|[America,] it is the only place where miracles not only happen, but where they happen all the time. - Thomas Wolfe|
No. 227, Part I, 21 November 1995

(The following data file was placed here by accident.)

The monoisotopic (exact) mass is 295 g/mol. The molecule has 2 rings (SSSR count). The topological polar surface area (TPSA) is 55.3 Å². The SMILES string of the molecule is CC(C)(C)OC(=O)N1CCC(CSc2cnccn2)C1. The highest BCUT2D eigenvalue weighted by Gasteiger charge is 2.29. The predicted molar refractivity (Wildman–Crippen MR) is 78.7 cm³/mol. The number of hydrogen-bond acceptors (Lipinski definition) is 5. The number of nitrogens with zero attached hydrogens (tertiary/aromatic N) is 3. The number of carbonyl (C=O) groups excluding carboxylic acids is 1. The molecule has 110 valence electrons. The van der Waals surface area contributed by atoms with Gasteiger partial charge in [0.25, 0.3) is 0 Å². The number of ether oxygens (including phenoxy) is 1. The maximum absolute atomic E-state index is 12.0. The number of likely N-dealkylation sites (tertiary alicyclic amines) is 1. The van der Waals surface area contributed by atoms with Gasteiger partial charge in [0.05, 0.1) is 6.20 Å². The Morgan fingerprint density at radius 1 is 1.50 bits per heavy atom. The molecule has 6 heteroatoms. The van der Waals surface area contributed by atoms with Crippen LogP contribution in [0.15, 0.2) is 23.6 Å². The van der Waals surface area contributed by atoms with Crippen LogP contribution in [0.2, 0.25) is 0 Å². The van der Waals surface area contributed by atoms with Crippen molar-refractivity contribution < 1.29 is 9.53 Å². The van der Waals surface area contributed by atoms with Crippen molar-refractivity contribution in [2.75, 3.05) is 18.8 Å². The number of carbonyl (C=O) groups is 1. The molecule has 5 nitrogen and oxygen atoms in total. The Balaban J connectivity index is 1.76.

We welcome you to Part I of the Open Media Research Institute's Daily Digest. This part focuses on Russia, Transcaucasia and Central Asia. Part II, distributed simultaneously as a second document, covers Central, Eastern, and Southeastern Europe. Back issues of the Daily Digest, and other information about OMRI, are available through our WWW pages: http://www.omri.cz/OMRI.html ^^^^^^^^^^^^^^^^^^^^^^^^^^^TODAY'S TOP STORY^^^^^^^^^^^^^^^^^^^^^^^^^ RUSSIAN CONSTITUTIONAL COURT DECLINES TO REVIEW ELECTION LAW. The Constitutional Court refused to consider an appeal by more than 100 State Duma deputies and the Supreme Court challenging the constitutionality of the electoral law, Russian Public Television reported 20 November. The petitioners argued that the law's 5% barrier violates the constitution as it will deny political representation to a significant part of the population. The Chairman of the court, Vladimir Tumanov, told journalists that he was not yet ready to explain the reasons for the court's decision. By declining the case, the court has continued its policy of avoiding political conflict. -- Robert Orttung ^^^^^^^^^^^^^^^^^^^^^^^^^^^^^^^^^^^^^^^^^^^^^^^^^^^^^^^^^^^^^^^^^^^^^ RUSSIA REACTION TO THE COURT'S DECISION. Presidential Press Secretary Sergei Medvedev said that the Constitutional Court's decision not to review the electoral law "does not remove the high level of tension created by doubts about the quality of the Duma electoral law." He suggested that the court was leaving it up to the Duma to change the law, ITAR-TASS reported. The leaders of Russia's Democratic Choice, the Communist Party and the Liberal Democratic Party supported the court's decision. The status quo helps the larger parties because they are more likely to clear the barrier. Russian Television commented that any attempts to change the law a month before the elections would only serve the interests of those who want to postpone them. Declaring the 5% barrier unconstitutional would undermine the legitimacy of the current Duma, since it was elected with this provision. -- Robert Orttung PRESIDENTIAL AIDES TAKE LEAVE FOR DUMA CAMPAIGN. Presidential Chief of Staff Sergei Filatov announced 20 November that all employees of the presidential administration who are running for the Duma have taken leave as of 15 November, Russian Television reported. According to Rossiiskie vesti on 18 November, they are competing on a variety of lists including Russia's Democratic Choice, the Inter-ethnic Union, the Federal Democratic Movement, and For the Motherland!, which includes Black Sea Fleet Commander Eduard Baltin and former Deputy Prime Minister Vladimir Polevanov. The presidential representatives to Russia's regions are also on a variety slates including Our Home is Russia, Bloc 89, Social-Democrats, Bloc of Independents, and Sergei Shakhrai's Party of Russian Unity and Concord, which split from Our Home is Russia on 30 August. -- Robert Orttung LEBED, YAVLINSKII TO RUN FOR PRESIDENCY. Lt. Gen. (ret.) Aleksandr Lebed, deputy leader of the Congress of Russian Communities (KRO), said he would probably run for president in 1996, ITAR-TASS and Radio Mayak reported on 20 November. Lebed said that his decision would depend on the KRO's results in the December parliamentary elections. He also said that there is no split in the KRO leadership over the candidate for the forthcoming presidential elections. The day before, NTV reported that KRO's number one on the party list, Yurii Skokov, was planning to contest the presidential elections himself, and suggested that the leaders' ambitions might cause tensions within the bloc (see OMRI Daily Digest, 20 November 1995). On 15 November, Radio Mayak reported that Yabloko leader Grigorii Yavlinskii confirmed that he would also run, though he described the elections as "virtually tantamount to electing a tsar." -- Anna Paretskaya COMMUNISTS WELCOME ELECTION RESULTS IN POLAND. Genadii Zyuganov, leader of the Communist Party, hailed the victory of Aleksandr Kwasniewski, the presidential candidate of the post-communist Polish left, Russian and Western agencies reported on 20 November. "Across Europe there is a movement to the left, and this is taking place here [in Russia] as well," Zyuganov added. Deputy Foreign Minister Aleksandr Krylov expressed hope that Kwasniewski's election would trigger improvement in Russian-Polish relations. Defeated incumbent Lech Walesa distrusted Russia, and some in Moscow hope that Kwasnieski will be more flexible on issues of importance to Russia, like NATO expansion. -- Scott Parrish RUSSIAN PRESS ON POLISH ELECTIONS. The results of Poland's presidential election also attracted attention in the Russian press on 21 November, as analysts looked for parallels with the ongoing Russian parliamentary campaign. The Communist daily Pravda tried to generalize from the Polish outcome, attributing Walesa's defeat to his "failed attempt to play the worn-out anti-communist card." Liberal and centrist papers, however, said Kwasniewski had beaten Walesa because of factors specific to the Polish election, suggesting that its results would not be duplicated in Russia. Nezavisimaya gazeta said he had skillfully capitalized on accusations of tax evasion against Walesa, while Izvestiya and Segodnya noted that Kwasniewski's party was significantly different in orientation that Genadii Zyuganov's Russian Communist Party, adding that Kwasniewski's victory "would not stop "the construction of capitalism in Poland." -- Laurie Belin and Scott Parrish RUSSIA ANNOUNCES COMPLIANCE WITH CFE. The Russian Defense Ministry announced on 20 November that Russia has fulfilled its overall obligations under the Conventional Forces in Europe treaty (CFE), ITAR- TASS reported. During the 40-month reduction period provided by the 19 November 1990 treaty, Russia decommissioned 3,188 tanks, 5,419 APC's, 660 artillery pieces, 1,029 military planes, and 99 combat helicopters. Almost 70 inspection groups are to visit Russia to verify the final arms levels. Although Russia has complied with the overall limits in the treaty, it is in violation of its "flank limits," on which talks are continuing. On the same day, a Turkish spokesman urged Russia to comply with all aspects of the CFE treaty as Turkey had. -- Constantine Dmitriev and Doug Clarke EU MINISTERS ENDORSE COOPERATION WITH RUSSIA. The EU foreign ministers' council approved a framework for future ties with Russia on 20 November, Western and Russian agencies reported. The document says that "good relations" between Russia and the EU are essential to "stability in Europe," and says Russia should be included in discussions of a future European security order. It also pledged that the EU will develop a "genuine partnership" with Russia; push for Russia's rapid admission to the Council of Europe; support the Russian application to the World Trade Organization; and implement the interim EU-Russia trade agreement signed on 17 July. However, Russian-EU textile talks broke off without agreement on 15 November, amid Russian charges of EU protectionism. -- Scott Parrish YELTSIN CALLS FOR PASSAGE OF ALTERNATIVE SERVICE LAW. President Boris Yeltsin has called on State Duma Chairman Ivan Rybkin to adopt a federal law on a civilian service alternative to military service, Interfax reported on 20 November. The law was approved on its first reading last December but has yet to be passed. The Ministry of Defense supports alternative service only on religious grounds and demands that conscientious objectors serve in auxiliary military units and spend two or three times longer than military conscripts. -- Doug Clarke JAPANESE JOURNALISTS COLD SHOULDERED IN VLADIVOSTOK. The controversial governor of Primorsk Krai, Yevgenii Nazdratenko, threw two Japanese reporters out of his office and confiscated their camera when they took a photograph of him, Izvestiya reported on 21 November. He complained that the questions, which the journalists from Hokkaido Shimbun had submitted in advance, were "insulting." Nazdrantenko, who was appointed governor in May 1993, is running for election to that post on 17 December. -- Peter Rutland ANTI-AIRCRAFT MISSILES STOLEN. Members of the Interior Ministry's Organized Crime Department seized two Russian Stinger-type rocket launchers and 135 anti-aircraft missiles from two "unemployed persons of no fixed abode" in the capital last weekend, Interfax reported on 20 November. Illegal arms dealing in Russia is rampant because of regional conflicts, lax security, and corruption within the military. -- Penny Morvant MINERS, TEACHERS STRIKE. Miners at the Yuzhnaya pit in Vorkuta, which is scheduled for closure in 1996, are striking to protest delays in the payment of their wages, ITAR-TASS reported on 20 November. Miners at the pit have not been paid since July, although the average delay in wage payments in the Vorkutaugol company has fallen to less than a month owing to the more rapid payment of state subsidies. Meanwhile, about 3,000 education workers in Amursk in Khabarovsk Krai went on strike on 20 November to protest wage arrears and inadequate funding for education. According to Pravda of 21 November, the Trade Union of Science and Education Workers has called a national strike for 14-15 December to press for increased government expenditure on education. -- Penny Morvant ALTAI WORKERS PAID IN MATCHES. Workers at the Barnaul Match Factory in Altai Krai each received 5,000 boxes of matches in place of their salary before being sent on administrative leave for two weeks, ITAR-TASS reported on 21 November. The factory is facing a shortage of cardboard for matchboxes and is in financial difficulties. In recent years, many firms have been forced to pay their staff in kind, because of interenterprise debt and delays in payments from the state. -- Penny Morvant BALANCE OF PAYMENTS RESULTS. In the first half of 1995 Russia paid off $1.7 billion of her external debts, whose overall total nevertheless rose by $2 billion because of non-payment of interest, Ekonomika i zhizn reported in issue no. 46. New credits amounted to $2.8 billion, of which $1.7 billion came through the IMF stand-by facility. Segodnya reported on 16 November that in the first nine months of the year official foreign currency reserves rose to $10.9 billion and gold reserves to $2.5 billion. Thus there is still no sign of the receipts from Russia's healthy trade surplus being used to repay her external debts. -- Peter Rutland FATE OF BUDGET STILL UNCLEAR. In addition to approving the budget on first reading on 17 November, the Duma passed a number of measures which call into question the revenue expectations of the draft budget, Kommersant Daily noted on 18 November. Tax privileges for small businesses and joint-stock company reserves were restored, and VAT was reduced on construction work and on certain types of foodstuffs (from 20 to 10%). These steps will cut revenues by 10.2 trillion rubles ($2.25 billion). In addition, the 4.5 trillion rubles of additional spending which was the price the Duma extracted for its positive vote will need to be covered by additional revenues. -- Peter Rutland and Natasha Gurushina SOLZHENITSYN ESSAYS PUBLISHED. For the first time a collection of Aleksandr Solzhenitsyn's non-fiction essays is being published in Russia, ITAR-TASS reported on 18 November. The book includes 200 pieces, such as his speeches at Harvard University and when accepting the Nobel Prize. Further volumes are to follow. The editor, the author's wife Natalya Solzhenitsyna, described it as more comprehensive than the English-language collections already available. It is being published by the Upper Volga Publishing House, with a print run of only 10,000 copies. -- Peter Rutland TRANSCAUCASIA AND CENTRAL ASIA UPDATE ON AZERBAIJAN ELECTIONS. The Azerbaijan Central Electoral Commission has endorsed 72 of the 100 deputies to the new parliament elected in single-candidate constituencies, Interfax reported. The successful candidates include the son, son-in-law and a brother of President Heidar Aliev; forty are members of Aliev's Yeni Azerbaycan party. According to Turan, the list is virtually identical to one circulated before the elections by former presidential advisor Nemat Panakhov containing names of persons he claimed had been selected in advance to be parliament deputies. The CEC also stated that 91.9 percent of participating voters had voted in favor of the new constitution. -- Liz Fuller KAZAKHSTANI PREMIER IN BRITAIN Kazakhstani Prime Minister Akezhan Kazhegeldin addressed an EBRD-sponsored conference on Kazakhstan at the beginning of his four day official visit to Britain, ITAR-TASS reported on 20 November. Kazhegeldin highlighted Kazakhstan's achievements in bringing down inflation from 3,000% in 1993 to 1,250% in 1994. In a bid to woo British investment, he highlighted Kazakhstan's 15-month economic program adopted in mid-1994, which entails a restructuring of economic enterprises, formation of new market institutions, and "undertaking harsh anti-inflationary measures as well as unpopular price liberalization." -- Bhavna Dave CRIME IN UZBEKISTAN. Uzbek Prosecutor-General Buritosh Mustafayev claimed that Uzbekistan has the lowest crime rate in the CIS, reports the BBC on 19 November. Mustafayev stated that "law enforcement organs fully control the situation in Uzbekistan," thanks to a 30% increase in governmental support this past year. At the same time, Uzbek forces are teaming up with investigators from Kazakhstan to solve a crime that took place on their shared border. Sixteen bodies were discovered in the Keles River on 16 November. Kazakhstanskaya pravda, as cited by the BBC, notes that no motives or suspects have been identified. -- Roger Kangas [As of 1200 CET] Compiled by Roger Kangas The OMRI Daily Digest offers the latest news from the former Soviet Union and Central, Eastern, and Southeastern Europe. It is published Monday through Friday by the Open Media Research Institute. The OMRI Daily Digest is distributed electronically via the OMRI-L list. 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